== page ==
3. Facial Recognition Technologies

JD.com has recently announced that it will be opening hundreds of unmanned stores, which will use facial recognition technology to register payment for products. These advancements also open huge opportunities in the digital landscape as well. This kind of enhancement actually addresses two extremely significant factors that prevent users from making it all the way through to purchase. A clunky payment path is widely understood as one of the main reasons that customers drop off before converting, as are concerns with security. Seamless payments through a system that only accepts money from people with your face? It’s a no-brainer, really.

4. Chatbots

The chatbot is a natural and intuitive interface that can help to enhance your user’s journey. Brands including H&M, Sephora and Estee Lauder have all introduced chatbots over the past couple of years and there’s a huge opportunity to stay ahead of the game here. A chatbot can mean removing the obstacles that prevent a customer from purchasing. Offering payments through your chatbot which are processed without taking the user away from the app is likely to boost conversion. Your customer wants to receive information while they are shopping. Machine learning means the potential to present relevant information to the customer at key points in their journey. As an example: the customer adds a product to their basket but realizes that they’d forgotten to check the delivery time. The bot steps in to offer up this information a second time and the user’s journey isn’t disrupted – they get the information they need and head straight through to checkout.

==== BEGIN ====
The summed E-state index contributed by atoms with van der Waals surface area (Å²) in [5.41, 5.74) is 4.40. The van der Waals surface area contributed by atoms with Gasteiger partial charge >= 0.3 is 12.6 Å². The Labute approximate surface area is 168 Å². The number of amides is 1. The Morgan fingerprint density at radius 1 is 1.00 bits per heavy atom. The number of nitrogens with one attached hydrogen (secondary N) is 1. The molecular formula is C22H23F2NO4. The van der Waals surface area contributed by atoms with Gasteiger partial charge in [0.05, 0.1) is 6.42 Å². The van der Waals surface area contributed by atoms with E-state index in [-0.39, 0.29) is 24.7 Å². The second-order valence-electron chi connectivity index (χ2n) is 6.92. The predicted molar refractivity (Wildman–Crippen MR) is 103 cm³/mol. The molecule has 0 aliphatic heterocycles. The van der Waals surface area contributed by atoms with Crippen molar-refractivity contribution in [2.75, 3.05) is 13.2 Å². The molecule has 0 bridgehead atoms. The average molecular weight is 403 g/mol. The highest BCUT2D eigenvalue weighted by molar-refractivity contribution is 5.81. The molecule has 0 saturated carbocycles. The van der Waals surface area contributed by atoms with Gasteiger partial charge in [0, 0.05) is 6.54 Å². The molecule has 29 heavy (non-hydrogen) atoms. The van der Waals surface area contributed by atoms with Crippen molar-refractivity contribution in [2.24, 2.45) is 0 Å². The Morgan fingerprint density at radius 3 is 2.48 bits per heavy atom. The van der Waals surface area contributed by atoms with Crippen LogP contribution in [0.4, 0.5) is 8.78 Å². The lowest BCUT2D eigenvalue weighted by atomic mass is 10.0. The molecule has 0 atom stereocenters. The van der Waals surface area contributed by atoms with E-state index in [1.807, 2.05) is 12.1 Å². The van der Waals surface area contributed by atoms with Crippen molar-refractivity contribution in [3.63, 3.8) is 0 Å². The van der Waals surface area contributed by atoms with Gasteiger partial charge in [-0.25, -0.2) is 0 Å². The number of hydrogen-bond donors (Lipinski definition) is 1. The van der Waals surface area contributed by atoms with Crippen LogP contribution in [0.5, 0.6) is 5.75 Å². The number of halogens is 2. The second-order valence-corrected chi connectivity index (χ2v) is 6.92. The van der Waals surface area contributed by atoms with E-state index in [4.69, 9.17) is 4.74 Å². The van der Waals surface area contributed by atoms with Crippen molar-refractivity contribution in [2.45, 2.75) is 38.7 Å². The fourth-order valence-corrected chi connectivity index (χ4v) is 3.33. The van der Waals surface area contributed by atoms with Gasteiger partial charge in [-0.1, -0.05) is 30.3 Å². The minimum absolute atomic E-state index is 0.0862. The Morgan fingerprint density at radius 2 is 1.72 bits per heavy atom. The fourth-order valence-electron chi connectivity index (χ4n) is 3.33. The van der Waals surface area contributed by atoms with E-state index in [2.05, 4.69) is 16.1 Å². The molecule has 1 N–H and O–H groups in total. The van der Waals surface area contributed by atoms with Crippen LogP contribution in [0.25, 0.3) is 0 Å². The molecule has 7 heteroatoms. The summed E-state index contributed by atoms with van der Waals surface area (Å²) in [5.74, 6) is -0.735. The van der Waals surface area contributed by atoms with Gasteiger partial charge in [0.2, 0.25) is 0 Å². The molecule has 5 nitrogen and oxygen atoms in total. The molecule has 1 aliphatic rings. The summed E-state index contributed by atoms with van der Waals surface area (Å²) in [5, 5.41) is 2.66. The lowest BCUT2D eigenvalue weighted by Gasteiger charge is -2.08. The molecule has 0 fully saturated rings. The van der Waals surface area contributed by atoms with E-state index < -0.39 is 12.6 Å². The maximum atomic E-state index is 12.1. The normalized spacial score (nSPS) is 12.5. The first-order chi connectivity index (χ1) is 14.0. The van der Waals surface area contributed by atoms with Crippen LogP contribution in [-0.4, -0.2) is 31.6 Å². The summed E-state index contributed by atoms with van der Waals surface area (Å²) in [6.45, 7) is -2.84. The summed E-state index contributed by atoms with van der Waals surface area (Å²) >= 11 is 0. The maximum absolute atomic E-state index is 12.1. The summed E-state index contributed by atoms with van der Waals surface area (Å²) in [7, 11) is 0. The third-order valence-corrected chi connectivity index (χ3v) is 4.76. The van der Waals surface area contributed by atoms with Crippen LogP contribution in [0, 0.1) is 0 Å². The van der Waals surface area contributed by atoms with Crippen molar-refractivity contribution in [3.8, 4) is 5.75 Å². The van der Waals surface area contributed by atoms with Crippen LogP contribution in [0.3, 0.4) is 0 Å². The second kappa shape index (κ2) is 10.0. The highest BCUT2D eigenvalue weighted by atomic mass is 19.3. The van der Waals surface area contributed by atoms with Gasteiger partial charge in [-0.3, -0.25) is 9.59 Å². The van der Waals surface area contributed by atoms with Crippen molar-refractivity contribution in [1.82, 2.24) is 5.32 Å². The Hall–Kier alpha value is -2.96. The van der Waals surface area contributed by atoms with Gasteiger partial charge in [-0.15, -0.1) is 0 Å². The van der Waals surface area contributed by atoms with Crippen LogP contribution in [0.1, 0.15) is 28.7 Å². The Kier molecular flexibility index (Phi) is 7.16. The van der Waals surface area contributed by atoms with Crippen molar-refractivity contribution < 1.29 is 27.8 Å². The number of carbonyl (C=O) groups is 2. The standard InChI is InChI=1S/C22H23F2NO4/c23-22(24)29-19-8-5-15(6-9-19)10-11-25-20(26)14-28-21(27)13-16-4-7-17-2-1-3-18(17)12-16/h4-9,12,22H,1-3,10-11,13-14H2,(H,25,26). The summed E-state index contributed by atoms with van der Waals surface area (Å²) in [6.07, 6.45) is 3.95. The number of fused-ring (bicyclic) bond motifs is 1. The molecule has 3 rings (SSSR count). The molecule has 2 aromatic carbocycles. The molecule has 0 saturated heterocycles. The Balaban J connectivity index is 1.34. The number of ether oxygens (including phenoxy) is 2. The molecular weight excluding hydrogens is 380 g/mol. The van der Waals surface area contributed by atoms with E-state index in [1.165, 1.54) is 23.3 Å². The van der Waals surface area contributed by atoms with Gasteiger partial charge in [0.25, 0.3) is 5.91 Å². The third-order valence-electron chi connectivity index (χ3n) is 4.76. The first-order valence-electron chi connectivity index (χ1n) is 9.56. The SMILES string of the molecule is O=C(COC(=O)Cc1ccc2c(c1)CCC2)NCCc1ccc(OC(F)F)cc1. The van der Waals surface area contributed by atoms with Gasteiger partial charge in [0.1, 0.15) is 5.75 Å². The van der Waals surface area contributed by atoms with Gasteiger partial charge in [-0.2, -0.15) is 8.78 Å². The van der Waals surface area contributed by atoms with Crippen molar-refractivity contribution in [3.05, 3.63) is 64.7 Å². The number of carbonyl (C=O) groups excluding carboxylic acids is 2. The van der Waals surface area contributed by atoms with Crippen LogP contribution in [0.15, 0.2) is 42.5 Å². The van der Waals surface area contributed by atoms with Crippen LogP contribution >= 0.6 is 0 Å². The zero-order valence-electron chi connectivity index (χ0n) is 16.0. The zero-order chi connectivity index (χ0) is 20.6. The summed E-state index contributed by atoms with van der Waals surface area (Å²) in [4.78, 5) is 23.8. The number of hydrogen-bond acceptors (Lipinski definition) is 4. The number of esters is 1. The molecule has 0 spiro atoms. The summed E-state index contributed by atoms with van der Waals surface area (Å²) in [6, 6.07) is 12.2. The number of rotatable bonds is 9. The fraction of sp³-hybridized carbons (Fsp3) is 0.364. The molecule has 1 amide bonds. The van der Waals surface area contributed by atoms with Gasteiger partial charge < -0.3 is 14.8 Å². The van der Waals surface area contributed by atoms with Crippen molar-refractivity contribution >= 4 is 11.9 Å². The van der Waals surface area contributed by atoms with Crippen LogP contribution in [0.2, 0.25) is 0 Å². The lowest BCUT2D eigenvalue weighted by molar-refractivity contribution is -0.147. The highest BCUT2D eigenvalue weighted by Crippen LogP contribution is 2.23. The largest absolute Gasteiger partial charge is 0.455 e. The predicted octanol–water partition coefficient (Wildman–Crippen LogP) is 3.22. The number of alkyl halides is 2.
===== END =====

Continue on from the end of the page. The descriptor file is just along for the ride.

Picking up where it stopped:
5. Voice Technologies

Again, a natural evolution of the chatbot, new voice technologies present the opportunity to enhance your customer’s shopping experience. This is an immensely intuitive interface (intuitive in the sense that humans are literally hardwired to interact in this way) which will allow your user to interact and ask questions throughout their experience. Comstar predicts that half of all searches will be voice searches by 2020, so optimising your site or app for voice search will become hugely important. Effective SEO in the voice landscape will mean knowing your customer or audience in a much more personal context. To truly integrate your brand into their lives, your service will need to be able to respond to conversational search terms. They’re likely to be different to the terms used for search. Put simply, you’ll need to find out how your audience talk IRL. We can see here how technologies that once seemed like novelties are quickly becoming viable, or perhaps even essential commercial tools. And the market for AI is only picking up pace. The future is artificial intelligence. Make sure you’re on board.